Recent decisions marked the beginning of important changes in state testing for all third year high school students (11th graders) in South Carolina. The High School Assessment Program (HSAP) will no longer be given. Instead, students in 11th grade will take two assessments: The ACT, a college and career readiness assessment, and WorkKeys®, which measures essential workforce skills.
To learn more about the ACT, read below. To learn more about WorkKeys®, click here.
The ACT The ACT is a national college admissions examination that consists of subject area tests in English, Mathematics, Reading, and Science. The ACT Plus Writing includes the four multiple-choice tests and a Writing Test. ACT results are accepted by all four-year colleges and universities in the US. For studying and practice information, please see below (TCA Test Prep).
The SAT The SAT is designed to assess your academic readiness for college. The exam can provide a path to opportunities, financial support, and scholarships. The SAT keeps pace with what colleges are looking for today, measuring the skills required for success in the 21st century. The SAT doesn’t test logic or abstract reasoning. It tests the skills you’re learning in school: reading, writing and math. For studying and practice information, please see below (TCA Test Prep).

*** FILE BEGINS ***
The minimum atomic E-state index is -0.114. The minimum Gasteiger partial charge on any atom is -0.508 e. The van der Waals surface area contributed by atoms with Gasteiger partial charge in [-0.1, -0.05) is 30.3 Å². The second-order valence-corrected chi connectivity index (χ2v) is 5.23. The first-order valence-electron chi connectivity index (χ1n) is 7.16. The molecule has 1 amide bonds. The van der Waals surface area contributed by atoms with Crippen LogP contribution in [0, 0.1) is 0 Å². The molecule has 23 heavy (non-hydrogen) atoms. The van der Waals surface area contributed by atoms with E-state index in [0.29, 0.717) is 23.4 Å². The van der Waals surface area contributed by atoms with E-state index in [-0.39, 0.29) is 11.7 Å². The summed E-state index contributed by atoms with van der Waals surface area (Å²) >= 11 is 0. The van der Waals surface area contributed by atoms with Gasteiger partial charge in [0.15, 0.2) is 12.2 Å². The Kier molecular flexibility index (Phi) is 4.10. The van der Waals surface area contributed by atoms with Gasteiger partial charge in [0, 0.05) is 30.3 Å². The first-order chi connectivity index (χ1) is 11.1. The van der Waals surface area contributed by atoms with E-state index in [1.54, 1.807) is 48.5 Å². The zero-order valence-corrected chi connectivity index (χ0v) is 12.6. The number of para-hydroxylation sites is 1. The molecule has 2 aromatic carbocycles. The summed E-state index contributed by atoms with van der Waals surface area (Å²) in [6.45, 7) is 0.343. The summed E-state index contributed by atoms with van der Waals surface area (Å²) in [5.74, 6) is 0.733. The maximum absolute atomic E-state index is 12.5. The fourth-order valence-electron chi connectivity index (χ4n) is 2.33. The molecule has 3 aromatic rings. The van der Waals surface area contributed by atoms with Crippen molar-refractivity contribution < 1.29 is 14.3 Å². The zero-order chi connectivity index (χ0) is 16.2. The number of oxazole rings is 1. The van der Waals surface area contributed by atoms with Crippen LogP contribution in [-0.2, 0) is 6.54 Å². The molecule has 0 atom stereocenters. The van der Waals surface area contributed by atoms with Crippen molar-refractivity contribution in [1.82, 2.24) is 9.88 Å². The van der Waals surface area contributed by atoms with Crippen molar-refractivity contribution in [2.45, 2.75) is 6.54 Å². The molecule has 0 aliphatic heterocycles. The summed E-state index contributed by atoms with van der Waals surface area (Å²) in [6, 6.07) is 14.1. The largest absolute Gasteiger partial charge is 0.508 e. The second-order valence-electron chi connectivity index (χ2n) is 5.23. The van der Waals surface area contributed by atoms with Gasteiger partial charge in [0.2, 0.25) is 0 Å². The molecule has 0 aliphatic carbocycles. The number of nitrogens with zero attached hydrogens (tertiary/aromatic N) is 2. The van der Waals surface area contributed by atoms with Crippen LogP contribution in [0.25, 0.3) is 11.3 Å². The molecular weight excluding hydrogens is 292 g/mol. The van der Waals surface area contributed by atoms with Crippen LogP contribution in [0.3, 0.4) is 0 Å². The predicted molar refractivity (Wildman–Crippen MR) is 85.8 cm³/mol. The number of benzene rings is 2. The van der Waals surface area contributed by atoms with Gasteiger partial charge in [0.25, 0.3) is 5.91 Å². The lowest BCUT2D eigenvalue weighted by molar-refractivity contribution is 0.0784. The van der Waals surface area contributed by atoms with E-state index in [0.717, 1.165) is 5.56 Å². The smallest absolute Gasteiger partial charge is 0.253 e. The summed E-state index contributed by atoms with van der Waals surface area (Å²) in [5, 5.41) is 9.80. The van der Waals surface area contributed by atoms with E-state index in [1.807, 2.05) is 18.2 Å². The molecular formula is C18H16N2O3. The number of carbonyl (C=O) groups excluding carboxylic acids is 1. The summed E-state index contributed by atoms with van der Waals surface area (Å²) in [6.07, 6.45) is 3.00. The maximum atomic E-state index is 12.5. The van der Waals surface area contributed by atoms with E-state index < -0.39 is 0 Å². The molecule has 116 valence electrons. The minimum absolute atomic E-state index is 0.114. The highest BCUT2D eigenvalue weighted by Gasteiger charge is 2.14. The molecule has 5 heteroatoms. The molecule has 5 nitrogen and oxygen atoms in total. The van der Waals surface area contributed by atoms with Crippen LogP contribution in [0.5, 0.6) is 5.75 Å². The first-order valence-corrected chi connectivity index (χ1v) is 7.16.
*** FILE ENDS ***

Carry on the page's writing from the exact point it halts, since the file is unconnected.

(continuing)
PSAT/NMSQT The PSAT/NMSQT helps educators at every level promote college readiness. It is a standardized test cosponsored by the College Board and National Merit Scholarship Corporation. In addition to preparing you for the multiple choice portion of the SAT, your PSAT results can be used to obtain many scholarships, including National Merit.
To access your PSAT scores, you must log in to your College Board account. If you don't have an account, you can create one for free by clicking here. For more information on how to read your score report and what your scores mean, click here.
Learn more about the National Merit Scholarship by clicking here.
EOCEP (End-of-Course Examination Program) The Education Accountability Act of 1998 requires the development of end-of-course examinations in gateway or benchmark courses. The program is called End-of-Course-Examination Program (EOCEP). The examinations, which count 20 percent of the students' final grade in each gateway or benchmark course, currently include Algebra 1, English 1, U.S. History, and Biology.